Kinkaid Limestone

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Lithostratigraphy: Pope Megagroup >>Kinkaid Limestone
Chronostratigraphy: Paleozoic Erathem >>Mississippian Subsystem >>Chesterian Series >>Elviran Stage
Allostratigraphy: Kaskaskia Sequence

Primary source

Willman, H. B., Elwood Atherton, T. C. Buschbach, Charles Collinson, John C. Frye, M. E. Hopkins, Jerry A. Lineback, and Jack A. Simon, 1975, Handbook of Illinois Stratigraphy: Illinois State Geological Survey Bulletin 95, 261 p.

Contributing author(s)

Elwood Atherton, Charles Collinson, and Jerry A. Lineback

Name

Original description

Kinkaid Formation (S. Weller, 1920, p. 281-290; Swann, 1963, p. 42).

Derivation

Named for Kinkaid Creek, Jackson County.

Other names

History/background

Type section

Type location

The type section of the Kinkaid Formation is in exposures along the Kinkaid Creek (SE NW NW 6, 8S-4W).

Type author(s)

Type status

Reference section

Reference location

Reference author(s)

Reference status

Stratigraphic relationships

Extent and thickness

The Kinkaid is one of the thicker Chesterian formations, commonly 120-160 feet thick. However, pre-Pennsylvanian erosion of valleys trending northeast-southwest has cut the formation, and particularly its upper member, into isolated areas (Bristol and Howard, 1971, 1974). The formation appears to have been highly resistant to erosion, because it caps the Chesterian Series in large areas, and slump blocks of Kinkaid occur on the slopes of steep-walled pre-Pennsylvanian valleys. The formation ranges from about 100 feet thick in the north to a little more than 170 feet near its southern margin (fig. M-50).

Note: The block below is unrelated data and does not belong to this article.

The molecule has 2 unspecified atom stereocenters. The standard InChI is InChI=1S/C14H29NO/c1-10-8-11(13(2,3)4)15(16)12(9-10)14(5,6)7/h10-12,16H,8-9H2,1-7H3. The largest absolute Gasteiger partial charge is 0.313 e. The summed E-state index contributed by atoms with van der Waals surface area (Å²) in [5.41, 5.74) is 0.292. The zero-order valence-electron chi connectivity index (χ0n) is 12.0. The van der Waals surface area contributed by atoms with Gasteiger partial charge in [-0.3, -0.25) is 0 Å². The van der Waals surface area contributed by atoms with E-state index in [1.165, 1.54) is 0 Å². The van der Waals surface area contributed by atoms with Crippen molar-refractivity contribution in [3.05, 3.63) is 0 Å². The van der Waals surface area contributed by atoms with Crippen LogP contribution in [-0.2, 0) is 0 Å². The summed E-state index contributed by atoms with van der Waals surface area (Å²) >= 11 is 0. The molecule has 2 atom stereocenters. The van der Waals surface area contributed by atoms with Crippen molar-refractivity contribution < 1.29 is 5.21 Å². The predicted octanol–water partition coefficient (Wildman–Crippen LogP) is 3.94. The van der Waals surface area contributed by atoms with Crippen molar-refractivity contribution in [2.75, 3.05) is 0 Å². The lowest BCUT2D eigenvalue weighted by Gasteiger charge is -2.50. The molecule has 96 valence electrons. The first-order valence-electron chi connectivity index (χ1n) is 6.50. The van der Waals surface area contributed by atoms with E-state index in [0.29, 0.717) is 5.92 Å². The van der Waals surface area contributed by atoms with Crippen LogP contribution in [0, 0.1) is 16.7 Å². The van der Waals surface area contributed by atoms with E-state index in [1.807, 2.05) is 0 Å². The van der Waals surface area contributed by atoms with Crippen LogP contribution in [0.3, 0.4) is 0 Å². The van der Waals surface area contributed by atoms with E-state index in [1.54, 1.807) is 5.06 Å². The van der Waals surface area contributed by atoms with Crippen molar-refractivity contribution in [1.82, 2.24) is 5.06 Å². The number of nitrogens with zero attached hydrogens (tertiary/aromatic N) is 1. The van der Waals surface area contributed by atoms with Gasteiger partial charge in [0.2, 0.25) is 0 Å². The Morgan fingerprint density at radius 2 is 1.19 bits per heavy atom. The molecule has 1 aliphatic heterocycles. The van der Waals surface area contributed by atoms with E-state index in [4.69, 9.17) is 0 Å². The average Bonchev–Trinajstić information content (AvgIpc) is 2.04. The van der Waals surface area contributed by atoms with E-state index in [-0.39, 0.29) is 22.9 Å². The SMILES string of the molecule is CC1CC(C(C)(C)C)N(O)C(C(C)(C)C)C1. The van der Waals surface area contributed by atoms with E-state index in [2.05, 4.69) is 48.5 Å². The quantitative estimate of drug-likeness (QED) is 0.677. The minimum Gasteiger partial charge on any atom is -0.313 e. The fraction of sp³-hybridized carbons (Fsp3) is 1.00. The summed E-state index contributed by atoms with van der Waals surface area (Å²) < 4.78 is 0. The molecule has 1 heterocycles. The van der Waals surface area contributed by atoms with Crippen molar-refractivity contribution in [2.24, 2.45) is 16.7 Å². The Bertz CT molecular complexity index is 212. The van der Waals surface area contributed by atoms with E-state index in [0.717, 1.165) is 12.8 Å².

Lithology

The Kinkaid is a limestone-shale unit (fig. M-1C). It is divided into three members-- the Negli Creek Limestone Member (below), the Cave Hill Shale Member, and the Goreville Limestone Member.

Core(s)

Photograph(s)

Contacts

Well log characteristics

Fossils

The fauna of the Kinkaid is dominantly brachiopods, bryozoans, and blastoids and resembles that of several older Chesterian limestone formations, although it is less prolific. A species of Martinia is very common.

Age and correlation

Environments of deposition

Economic importance

Remarks

References

BRISTOL, H. M., and R. H. HOWARD, 1971, Paleogeologic map of the sub-Pennsylvanian Chesterian (upper Mississippian) surface in the Illinois Basin: Illinois State Geological Survey Circular 458, 14 p.
BRISTOL, H. M., and R. H. HOWARD, 1974, Sub-Pennsylvanian valleys in the Chesterian surface of the Illinois Basin and related Chesterian slump blocks, in Carboniferous of the southeastern United States: Symposium, Geological Society of America Special Paper 148, p. 315-336; Illinois State Geological Survey Reprint 1974-T.
SWANN, D. H., 1963, Classification of Genevievian and Chesterian (Late Mississippian) rocks of Illinois: Illinois State Geological Survey Report of Investigations 216, 91 p.
WELLER, STUART, 1920, Chester Series in Illinois: Journal of Geology, v. 28, p. 281-303, 395-416.

ISGS Codes

Stratigraphic Code Geo Unit Designation
4060
Mk